I wrote this column on October 23 and by now Sandy will have wreaked havoc on Jamaica and headed for our sister island, Cuba.
Not since September 1988 has Jamaica suffered a direct hit from a tropical cyclone. Gilbert was worse, in that it clinically traversed the entire east to west length of the island with, at all times, the whole breadth of Jamaica in its dangerous eye-wall. It entered Jamaica as a category two hurricane, and as it left stepped up its game as a murderous category three.
Since Gilbert in 1988, we have been sliced, touched in areas and skirted by a few tropical cyclones.
Sandy has been a rare and most definitely, unwanted surprise. Although we know that the official hurricane season runs from the beginning of June to the end of November, approaching the end of October most of us tend to be signed off in our minds that nothing else will happen.
And now Sandy!
What made this storm so unusual is its far south to north passage. That has been a shocker.
Low-lying areas, where residential settlements are a reality, will have suffered and will continue to be so affected for many more months as householders try to do their best in bringing back normalcy to their lives.
With an economy on standby, Jamaica could have done without Sandy. Internally generated resources are sparse and with many people already suffering from unemployment and underemployment, the government will be hard-pressed to satisfy the immediate and pressing needs of the poorest among us.
Jamaica's October surprise will make many of us grieve, and the obvious question is: How do we recover? First, we have to widen the circle of charity, tangible assistance and the Jamaican spirit which enveloped this nation after Gilbert struck in 1988.
At that time, for a few months after the storm, Jamaica was a classless society as men and women from the mountaintops of our social existence walked, talked and made the acquaintance of our brothers and sisters from the lower rungs of society. The country truly moved as one as we set about rebuilding our public utilities and private household network. Of course, it could not have been done without gracious assistance from our powerful neighbour to the north, the US.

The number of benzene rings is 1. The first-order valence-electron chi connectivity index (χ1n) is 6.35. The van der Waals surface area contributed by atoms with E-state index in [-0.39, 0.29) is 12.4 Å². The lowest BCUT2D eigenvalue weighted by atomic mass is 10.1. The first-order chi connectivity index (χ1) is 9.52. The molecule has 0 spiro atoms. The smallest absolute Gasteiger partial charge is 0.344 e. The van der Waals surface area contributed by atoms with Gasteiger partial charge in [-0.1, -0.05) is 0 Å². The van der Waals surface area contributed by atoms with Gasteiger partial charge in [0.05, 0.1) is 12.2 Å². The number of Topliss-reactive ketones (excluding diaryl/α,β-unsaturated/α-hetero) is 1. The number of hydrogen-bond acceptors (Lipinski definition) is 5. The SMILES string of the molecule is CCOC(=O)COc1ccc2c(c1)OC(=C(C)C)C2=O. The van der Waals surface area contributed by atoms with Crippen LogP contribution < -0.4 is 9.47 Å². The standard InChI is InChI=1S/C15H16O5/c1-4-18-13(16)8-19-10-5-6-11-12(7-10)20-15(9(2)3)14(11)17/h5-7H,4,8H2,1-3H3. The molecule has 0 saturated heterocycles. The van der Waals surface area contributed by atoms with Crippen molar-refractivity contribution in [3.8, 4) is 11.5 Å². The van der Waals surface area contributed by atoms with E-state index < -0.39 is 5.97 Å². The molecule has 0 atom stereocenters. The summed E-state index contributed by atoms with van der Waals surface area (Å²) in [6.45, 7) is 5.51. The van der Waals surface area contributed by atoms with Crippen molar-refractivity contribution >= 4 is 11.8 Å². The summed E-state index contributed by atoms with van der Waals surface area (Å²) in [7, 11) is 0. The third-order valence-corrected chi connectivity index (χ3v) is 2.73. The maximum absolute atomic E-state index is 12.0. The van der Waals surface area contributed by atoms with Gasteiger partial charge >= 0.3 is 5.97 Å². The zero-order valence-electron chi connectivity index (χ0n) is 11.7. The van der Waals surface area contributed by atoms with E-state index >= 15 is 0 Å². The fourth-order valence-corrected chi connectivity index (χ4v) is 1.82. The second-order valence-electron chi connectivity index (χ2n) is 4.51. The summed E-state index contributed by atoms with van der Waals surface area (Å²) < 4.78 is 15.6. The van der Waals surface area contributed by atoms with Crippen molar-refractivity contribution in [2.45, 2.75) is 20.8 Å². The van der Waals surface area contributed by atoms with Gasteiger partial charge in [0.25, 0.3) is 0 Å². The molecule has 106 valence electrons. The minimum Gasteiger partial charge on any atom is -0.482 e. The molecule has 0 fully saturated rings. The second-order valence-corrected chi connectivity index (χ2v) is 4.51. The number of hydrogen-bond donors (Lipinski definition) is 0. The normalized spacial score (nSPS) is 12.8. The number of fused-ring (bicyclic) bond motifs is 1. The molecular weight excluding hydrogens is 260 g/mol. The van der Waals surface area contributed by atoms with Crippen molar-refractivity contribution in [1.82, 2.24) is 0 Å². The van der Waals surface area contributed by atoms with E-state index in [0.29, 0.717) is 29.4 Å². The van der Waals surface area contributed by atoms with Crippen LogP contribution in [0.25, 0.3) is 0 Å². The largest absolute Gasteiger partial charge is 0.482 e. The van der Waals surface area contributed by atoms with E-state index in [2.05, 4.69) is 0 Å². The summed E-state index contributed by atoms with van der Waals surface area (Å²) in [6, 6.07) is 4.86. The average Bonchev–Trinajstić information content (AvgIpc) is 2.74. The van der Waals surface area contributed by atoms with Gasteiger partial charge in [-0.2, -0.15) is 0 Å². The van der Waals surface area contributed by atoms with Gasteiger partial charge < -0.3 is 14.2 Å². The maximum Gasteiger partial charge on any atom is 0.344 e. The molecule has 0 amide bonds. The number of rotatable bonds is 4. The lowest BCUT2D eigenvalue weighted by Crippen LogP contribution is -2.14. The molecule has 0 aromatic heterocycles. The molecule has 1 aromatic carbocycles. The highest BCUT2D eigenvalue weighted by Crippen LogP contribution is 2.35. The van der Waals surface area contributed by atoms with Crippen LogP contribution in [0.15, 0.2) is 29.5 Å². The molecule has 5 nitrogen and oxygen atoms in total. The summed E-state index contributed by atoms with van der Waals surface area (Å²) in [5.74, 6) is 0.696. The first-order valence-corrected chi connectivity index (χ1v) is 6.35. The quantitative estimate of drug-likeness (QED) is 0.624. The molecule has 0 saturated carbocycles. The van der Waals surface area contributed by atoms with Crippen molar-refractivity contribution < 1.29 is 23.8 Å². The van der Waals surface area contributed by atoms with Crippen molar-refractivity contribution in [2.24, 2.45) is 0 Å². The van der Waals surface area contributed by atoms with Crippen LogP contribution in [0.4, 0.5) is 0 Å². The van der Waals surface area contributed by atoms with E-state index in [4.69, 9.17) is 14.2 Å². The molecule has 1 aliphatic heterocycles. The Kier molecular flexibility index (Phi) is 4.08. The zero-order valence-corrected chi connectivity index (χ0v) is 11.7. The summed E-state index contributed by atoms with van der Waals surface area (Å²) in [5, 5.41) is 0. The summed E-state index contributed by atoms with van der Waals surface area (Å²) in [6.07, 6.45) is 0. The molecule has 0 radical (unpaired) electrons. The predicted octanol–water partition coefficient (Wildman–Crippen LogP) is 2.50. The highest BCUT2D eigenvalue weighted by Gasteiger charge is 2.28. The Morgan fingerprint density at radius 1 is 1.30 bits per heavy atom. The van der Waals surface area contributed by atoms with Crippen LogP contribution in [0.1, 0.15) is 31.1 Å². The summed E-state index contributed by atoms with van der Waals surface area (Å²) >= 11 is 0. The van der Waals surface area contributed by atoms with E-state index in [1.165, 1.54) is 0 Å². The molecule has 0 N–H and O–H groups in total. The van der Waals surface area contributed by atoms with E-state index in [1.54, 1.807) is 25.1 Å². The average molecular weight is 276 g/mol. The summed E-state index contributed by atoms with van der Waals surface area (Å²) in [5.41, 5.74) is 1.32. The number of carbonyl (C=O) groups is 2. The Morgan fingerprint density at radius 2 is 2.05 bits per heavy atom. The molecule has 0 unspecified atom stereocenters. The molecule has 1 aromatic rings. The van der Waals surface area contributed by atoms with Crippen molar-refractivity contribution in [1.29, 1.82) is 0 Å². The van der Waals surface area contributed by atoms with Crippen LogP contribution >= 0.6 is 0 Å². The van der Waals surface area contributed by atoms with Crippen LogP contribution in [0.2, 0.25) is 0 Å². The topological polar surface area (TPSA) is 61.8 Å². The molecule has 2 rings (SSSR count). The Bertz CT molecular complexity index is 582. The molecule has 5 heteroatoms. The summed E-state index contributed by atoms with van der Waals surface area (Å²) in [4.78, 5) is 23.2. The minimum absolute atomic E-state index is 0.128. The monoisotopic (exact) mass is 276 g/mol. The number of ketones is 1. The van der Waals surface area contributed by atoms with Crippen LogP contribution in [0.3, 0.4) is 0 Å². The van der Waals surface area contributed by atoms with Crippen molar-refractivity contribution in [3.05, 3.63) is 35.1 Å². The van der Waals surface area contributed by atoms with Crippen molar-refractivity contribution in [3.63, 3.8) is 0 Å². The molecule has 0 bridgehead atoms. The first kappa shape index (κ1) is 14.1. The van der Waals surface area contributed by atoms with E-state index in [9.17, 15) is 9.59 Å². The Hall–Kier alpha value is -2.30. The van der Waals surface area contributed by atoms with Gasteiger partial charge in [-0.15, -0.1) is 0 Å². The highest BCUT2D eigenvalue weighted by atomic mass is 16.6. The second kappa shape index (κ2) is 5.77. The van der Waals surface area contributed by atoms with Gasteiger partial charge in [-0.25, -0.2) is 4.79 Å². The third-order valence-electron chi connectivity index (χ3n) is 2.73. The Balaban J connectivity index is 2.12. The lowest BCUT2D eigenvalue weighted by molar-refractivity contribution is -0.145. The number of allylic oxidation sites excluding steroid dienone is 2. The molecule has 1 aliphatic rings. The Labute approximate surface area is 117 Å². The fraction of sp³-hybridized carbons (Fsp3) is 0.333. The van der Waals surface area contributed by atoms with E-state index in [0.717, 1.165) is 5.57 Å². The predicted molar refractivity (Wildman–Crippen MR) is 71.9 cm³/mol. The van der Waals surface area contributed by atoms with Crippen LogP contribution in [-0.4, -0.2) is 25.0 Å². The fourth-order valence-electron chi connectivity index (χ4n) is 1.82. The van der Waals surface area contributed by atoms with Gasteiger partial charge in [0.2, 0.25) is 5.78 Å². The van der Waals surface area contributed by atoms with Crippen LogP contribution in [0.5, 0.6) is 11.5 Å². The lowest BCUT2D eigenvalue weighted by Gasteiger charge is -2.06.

In the last year or so, many of us have grown sceptical of our ability as a people to move as one in nation building. At times it seems that the government, that entity empowered by us to lead us into progress, has abandoned us and left us to a goon class of monsters and predators. With the passage of Sandy and the damage left, it presents the government with an opportunity, perversely so, to reconnect with us. By now I expect that our prime minister will have cancelled her overseas trip and is back in the island.
That is the least we expect from the political leadership.
As time unfolds over the next few weeks, it will dawn on us that many of those who suffered damage really had little choice in living where they are. Whether close to gully banks or in depressed settlements in places along the coastline, many of us have criticised them over the years without fully trying to have an appreciation for the economic plight facing them.
Unlike in the passage of Gilbert in 1988, we may have hardened our individual positions and may not be too willingly disposed to acts of charity.
On the Tuesday before Sandy hit though, poorer Jamaicans were out in the streets as if Sandy was the next big dancehall act to hit the stage.
"No storm nah come,'' said a man in his 30s.
I turned to him and was about to ask him why he thought so against overwhelming weather data that it was on a direct path to hit Jamaica, when another in his 60s chimed in with, "Too much gunman deh a Jamaica. As the storm dem come dem haffi gallop go whey.'' A few people laughed and in that moment of mirth before tragedy, I wished it were true.
Another man said, "Mi have a line a clothes hang up.'' It had not yet started to rain and I told him to go home and string them up in his small house. He left.
My old friend, Gabby, 88 years old, was in the little square the day before — he and his best friend — a cigar stuck in his mouth and a machete sheathed in an old cardboard tube. He also had walked with a well-worn stick and was never without a smile on his face and greeting me with, "Howdy. How dem other one dey?''
I would normally say, "Everybody a'right mi fren, Gabby. Yu cool?''
"Yeh, man, me a go a bush now.''
On Tuesday Gabby was absent, wisely so, as he had probably seen more storms than all of us put together.
For those who suffered damage, I am hoping that they get all the help possible.
I will have some work to do too.
By now it should be obvious to all that wishing and hoping and praying will have little effect on natural phenomena like storms, floods, volcanoes and earthquakes.
The earth does its thing, and being the master of us, we have to yield to its beck and call and learn to live with it.
—Courtesy Jamaica Observer